Liberal candidate Dale Harriman is fed up with the Latrobe Valley being treated as a "dumping ground" for government handouts and has slated using the region's natural resources more proactively as priorities in his election campaign.
The current Latrobe City councillor told media on Friday he would set out to protect the Latrobe Valley's brown coal and timber industries if he wins the seat of Morwell at November's state election.
His comments come less than a week after the Liberal Party announced the Latrobe Valley Authority employee as its candidate for the seat which the party has not held since 1970.
Mr Harriman indicated he would likely not be employed at the Latrobe Valley Authority come election time but said he would be keen to sit down with party leader Matthew Guy to discuss how the organisation could "do a better job" at securing more employment opportunities in the region.
"At the moment we have a timber industry that you talk to people around the world [about] and we're the envy of it," Mr Harriman said.
"We harvest less than six per cent of our native timbers - we've got countries like Austria that are running at 15 per cent, 20 per cent.
"But these inner-city Greens ... are coming out and telling us that we can't cut down our trees, that we can't turn them into building products while they're sitting in concrete jungles and we've got an industry here which is sustainable, renewal and will be here in 300-400 years' time."
The establishment of a new high-efficiency, low-emissions power station was also be on his agenda.
"There's a spot we can put two units right now at 550 kilowatts each: it already has EPA approval. It already has the infrastructure in place and that's what I'll be talking to Matthew and the Liberal team about," he said.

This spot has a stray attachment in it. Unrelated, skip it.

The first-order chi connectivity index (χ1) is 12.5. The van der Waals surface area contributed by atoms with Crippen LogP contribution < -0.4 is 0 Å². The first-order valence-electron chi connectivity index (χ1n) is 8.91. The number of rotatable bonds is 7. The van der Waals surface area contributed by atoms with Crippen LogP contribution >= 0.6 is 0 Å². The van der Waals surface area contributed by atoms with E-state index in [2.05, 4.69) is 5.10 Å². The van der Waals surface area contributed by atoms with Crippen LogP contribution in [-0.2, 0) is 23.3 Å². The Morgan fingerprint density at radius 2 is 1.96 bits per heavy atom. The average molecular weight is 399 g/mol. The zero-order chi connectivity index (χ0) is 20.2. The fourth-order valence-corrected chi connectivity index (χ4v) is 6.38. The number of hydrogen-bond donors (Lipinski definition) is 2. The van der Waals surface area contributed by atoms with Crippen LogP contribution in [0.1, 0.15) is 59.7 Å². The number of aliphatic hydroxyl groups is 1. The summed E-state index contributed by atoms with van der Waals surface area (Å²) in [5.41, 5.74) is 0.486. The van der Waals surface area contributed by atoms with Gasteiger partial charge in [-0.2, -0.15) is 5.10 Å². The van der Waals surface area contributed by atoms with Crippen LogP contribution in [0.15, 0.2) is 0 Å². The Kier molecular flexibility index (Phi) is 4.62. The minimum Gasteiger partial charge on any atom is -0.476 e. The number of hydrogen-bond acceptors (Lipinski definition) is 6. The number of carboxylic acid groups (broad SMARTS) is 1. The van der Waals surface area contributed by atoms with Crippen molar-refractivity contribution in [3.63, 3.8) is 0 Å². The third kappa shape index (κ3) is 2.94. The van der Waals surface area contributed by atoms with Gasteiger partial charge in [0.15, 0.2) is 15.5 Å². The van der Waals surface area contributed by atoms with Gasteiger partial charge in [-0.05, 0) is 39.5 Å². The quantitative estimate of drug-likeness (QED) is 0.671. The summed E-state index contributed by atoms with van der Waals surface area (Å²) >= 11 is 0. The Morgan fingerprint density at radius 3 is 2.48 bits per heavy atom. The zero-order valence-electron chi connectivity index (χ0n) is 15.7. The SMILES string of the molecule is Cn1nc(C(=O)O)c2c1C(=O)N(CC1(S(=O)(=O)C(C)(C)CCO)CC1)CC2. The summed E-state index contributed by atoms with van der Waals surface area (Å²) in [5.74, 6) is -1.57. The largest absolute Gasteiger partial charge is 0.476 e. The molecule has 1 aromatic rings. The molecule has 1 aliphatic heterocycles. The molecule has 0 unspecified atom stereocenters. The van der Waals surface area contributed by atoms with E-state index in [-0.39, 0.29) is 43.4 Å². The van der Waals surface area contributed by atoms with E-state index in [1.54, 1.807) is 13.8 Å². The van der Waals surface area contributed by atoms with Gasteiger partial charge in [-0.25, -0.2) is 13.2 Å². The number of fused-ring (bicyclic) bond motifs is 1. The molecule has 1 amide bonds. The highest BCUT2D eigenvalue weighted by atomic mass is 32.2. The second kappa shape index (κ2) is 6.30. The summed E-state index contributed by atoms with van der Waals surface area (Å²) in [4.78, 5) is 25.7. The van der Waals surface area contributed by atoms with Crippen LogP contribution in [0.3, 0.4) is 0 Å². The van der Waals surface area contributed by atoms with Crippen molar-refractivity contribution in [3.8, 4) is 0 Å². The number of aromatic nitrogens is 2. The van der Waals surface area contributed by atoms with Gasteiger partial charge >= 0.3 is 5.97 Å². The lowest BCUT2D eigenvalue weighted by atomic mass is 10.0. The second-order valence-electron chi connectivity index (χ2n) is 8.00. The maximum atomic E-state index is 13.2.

"That would be Loy Yang B units three and four and they're sitting there ... that's what I'll be looking at and that's what I'll be pushing that we need in this area.
"That's 1100 megawatts back online. It won't cover what we lost at Hazelwood but it will bring jobs to the area, it will bring certainty to power supply and it will bring cheaper prices because if you've got cheap coal-fired power unsubsidised coming into the system it forces other suppliers to drop their price."
Last month the Coalition told The Express it would look to restructure the LVA if it wins the November election.
"As an employee I'm not going to go and bag out the public service ... and I have no doubt there's some really good people at the LVA but I think we can let them do a job better," Mr Harriman said.
Opposition leader Matthew Guy said the Mr Harriman was the best candidate to represent the Latrobe Valley.
"People in the Latrobe Valley don't want the government's money, they want a future in the Latrobe Valley ... I also don't like seeing people come into the Valley and claim they understand it by throwing money at it," Mr Guy said.
"You need to have people in parliament who will stand up for Gippsland and the Valley and that's what Dale will do."